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Borrelia miyamotoi: An Emerging Tick-Borne Pathogen


Ixodes scapularis, the primary vector of Lyme disease in eastern North America. (Image Credit: Public Library of Science, Wiki CC License.)

As of July 2018, 6 different infections have been recognized to be transmitted by Ixodes scapularis ticks in the United States, the most common of which is Lyme disease. The pathogen responsible for the vast majority of cases of Lyme disease in the United States is Borrelia burgdorferi. Another Lyme borrelia species, however, B. mayonii, has recently been recognized to cause Lyme disease in the North Central region of the United States. Four of these 6 infections are nationally reportable. In 2016, 36,429 confirmed or probable cases of Lyme disease were reported, in comparison with 4151 cases of Anaplasma phagocytophilum infection, 1910 cases of Babesia microti infection, and 22 cases of Powassan virus infection.1 Of the 2 remaining infections, one, caused by Ehrlichia muris eauclairensis (formerly known as Ehrlichia muris-like agent) is rare and has only been found in the North Central region of the United States. The other is caused by B. miyamotoi, which is a member of the relapsing fever group of borrelia, rather than the Lyme borrelia group.

B. miyamotoi was detected in Ixodes scapularis ticks in Connecticut in 2001,2 but the first human case in the United States was not reported until 2013.3 Unlike with Lyme disease, patients in the United States with B. miyamotoi infections typically do not have skin lesions and instead present with a nonspecific febrile illness, potentially associated with leukopenia, thrombocytopenia, and elevated liver function tests.4 Highly immunocompromised patients may develop chronic meningitis.3 Untreated patients with B. miyamotoi infections may experience a limited number of recurrent episodes of fever, similar to other relapsing fever borrelia infections.5 The same antibiotic regimens used to treat Lyme disease (eg, 10–14-day courses of oral doxycycline or amoxicillin) are effective for B. miyamotoi infection, although parenteral therapy with ceftriaxone would be preferred for infected patients with chronic meningitis.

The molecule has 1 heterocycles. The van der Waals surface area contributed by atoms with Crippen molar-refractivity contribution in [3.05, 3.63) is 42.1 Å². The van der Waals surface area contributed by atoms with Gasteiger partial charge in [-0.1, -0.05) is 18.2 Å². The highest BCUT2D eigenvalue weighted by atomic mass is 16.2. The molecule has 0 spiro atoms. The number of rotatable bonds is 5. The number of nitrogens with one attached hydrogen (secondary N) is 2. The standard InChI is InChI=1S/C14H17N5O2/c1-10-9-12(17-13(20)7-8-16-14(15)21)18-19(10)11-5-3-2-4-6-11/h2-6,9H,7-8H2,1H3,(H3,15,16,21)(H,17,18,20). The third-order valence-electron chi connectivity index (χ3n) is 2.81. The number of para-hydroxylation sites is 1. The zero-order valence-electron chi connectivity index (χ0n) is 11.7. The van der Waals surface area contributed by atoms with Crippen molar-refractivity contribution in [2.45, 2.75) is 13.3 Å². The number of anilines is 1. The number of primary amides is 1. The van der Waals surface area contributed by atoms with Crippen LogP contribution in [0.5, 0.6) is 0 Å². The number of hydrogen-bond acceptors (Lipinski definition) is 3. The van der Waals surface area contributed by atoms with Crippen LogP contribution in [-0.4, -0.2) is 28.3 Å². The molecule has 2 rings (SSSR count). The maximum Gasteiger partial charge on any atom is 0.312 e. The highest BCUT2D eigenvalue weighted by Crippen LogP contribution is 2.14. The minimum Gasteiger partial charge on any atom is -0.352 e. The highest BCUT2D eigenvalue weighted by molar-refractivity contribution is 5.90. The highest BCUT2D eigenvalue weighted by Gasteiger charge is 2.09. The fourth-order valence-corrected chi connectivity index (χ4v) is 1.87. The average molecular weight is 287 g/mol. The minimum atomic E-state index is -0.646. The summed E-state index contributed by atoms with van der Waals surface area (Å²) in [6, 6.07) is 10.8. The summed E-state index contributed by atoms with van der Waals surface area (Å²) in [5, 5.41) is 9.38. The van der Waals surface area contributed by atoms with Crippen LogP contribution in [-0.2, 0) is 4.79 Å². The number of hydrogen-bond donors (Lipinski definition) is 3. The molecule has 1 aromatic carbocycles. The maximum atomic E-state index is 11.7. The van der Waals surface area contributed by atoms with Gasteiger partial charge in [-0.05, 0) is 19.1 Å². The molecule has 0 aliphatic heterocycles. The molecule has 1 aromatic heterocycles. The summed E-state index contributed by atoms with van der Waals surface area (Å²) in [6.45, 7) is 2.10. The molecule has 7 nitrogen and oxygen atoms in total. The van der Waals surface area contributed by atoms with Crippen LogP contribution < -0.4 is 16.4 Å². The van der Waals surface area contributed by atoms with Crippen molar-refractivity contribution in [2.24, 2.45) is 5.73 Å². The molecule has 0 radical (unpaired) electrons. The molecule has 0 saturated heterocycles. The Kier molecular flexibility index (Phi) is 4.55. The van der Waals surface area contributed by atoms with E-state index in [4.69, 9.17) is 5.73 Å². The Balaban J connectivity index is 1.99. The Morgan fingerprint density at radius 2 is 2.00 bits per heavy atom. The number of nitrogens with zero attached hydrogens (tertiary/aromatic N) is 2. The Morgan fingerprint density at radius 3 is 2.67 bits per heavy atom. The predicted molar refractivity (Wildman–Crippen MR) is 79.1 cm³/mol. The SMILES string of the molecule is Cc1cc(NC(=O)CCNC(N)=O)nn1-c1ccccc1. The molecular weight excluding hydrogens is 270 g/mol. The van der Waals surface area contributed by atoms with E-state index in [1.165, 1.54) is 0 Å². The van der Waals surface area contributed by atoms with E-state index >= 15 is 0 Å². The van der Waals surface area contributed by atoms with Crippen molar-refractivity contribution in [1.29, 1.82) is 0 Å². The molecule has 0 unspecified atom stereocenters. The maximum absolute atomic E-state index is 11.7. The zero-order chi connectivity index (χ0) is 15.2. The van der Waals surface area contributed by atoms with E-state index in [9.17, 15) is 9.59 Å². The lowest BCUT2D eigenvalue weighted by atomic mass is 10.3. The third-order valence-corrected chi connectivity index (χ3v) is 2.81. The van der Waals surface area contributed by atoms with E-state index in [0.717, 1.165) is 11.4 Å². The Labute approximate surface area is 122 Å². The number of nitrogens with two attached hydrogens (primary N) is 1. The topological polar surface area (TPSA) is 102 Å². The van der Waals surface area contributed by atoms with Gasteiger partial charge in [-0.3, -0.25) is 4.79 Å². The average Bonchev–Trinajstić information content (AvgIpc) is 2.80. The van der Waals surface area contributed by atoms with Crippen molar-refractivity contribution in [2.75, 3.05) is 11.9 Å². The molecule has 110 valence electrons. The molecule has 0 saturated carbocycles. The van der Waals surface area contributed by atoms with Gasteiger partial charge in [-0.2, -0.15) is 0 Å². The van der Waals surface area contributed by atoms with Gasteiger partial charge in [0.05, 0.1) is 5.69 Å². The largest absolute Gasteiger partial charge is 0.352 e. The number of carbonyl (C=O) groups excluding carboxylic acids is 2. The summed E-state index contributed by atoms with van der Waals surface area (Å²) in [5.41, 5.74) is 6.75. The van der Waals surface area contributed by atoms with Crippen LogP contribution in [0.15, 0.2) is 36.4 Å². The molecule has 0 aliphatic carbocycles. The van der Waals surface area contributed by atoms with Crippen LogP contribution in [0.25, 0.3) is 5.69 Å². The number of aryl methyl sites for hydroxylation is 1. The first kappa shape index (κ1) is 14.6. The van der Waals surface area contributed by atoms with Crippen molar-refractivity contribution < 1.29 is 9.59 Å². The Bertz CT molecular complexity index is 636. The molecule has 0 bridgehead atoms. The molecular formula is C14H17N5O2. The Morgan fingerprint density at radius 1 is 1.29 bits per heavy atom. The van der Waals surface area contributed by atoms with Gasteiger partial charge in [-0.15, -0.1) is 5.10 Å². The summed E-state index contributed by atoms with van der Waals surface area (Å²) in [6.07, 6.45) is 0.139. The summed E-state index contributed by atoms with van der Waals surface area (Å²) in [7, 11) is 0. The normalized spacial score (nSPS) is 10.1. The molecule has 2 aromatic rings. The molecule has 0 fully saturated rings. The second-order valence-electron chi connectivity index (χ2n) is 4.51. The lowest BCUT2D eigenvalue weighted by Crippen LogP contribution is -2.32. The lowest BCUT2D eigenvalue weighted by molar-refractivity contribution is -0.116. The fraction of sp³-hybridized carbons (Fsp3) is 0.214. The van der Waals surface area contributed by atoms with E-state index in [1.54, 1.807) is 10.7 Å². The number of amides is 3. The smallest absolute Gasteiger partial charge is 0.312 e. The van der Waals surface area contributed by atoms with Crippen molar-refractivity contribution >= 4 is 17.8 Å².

Unlike with Lyme disease, there are no US Food and Drug Administration-approved diagnostic tests for B. miyamotoi infection. Active infection is most appropriately diagnosed by a validated polymerase chain reaction assay on a blood sample targeting a specific B. miyamotoi gene segment.4 Serologic testing targeting a particular protein of B. miyamotoi that is not found in B. burgdorferi (glycerophosphodiester phosphodiesterase [GlpQ] protein) is highly sensitive, but only on convalescent-phase serum samples.4, 6 Of note, B. miyamotoi infections regularly lead to positive results on enzyme immunoassays (EIA) used as first-tier tests to diagnose Lyme disease, including even the otherwise highly specific Lyme C6 peptide EIA, potentially leading to misdiagnoses.6Such misdiagnoses would certainly be expected when using a novel 2-tier testing strategy for Lyme disease that only uses EIAs and omits immunoblots as the second tier test.6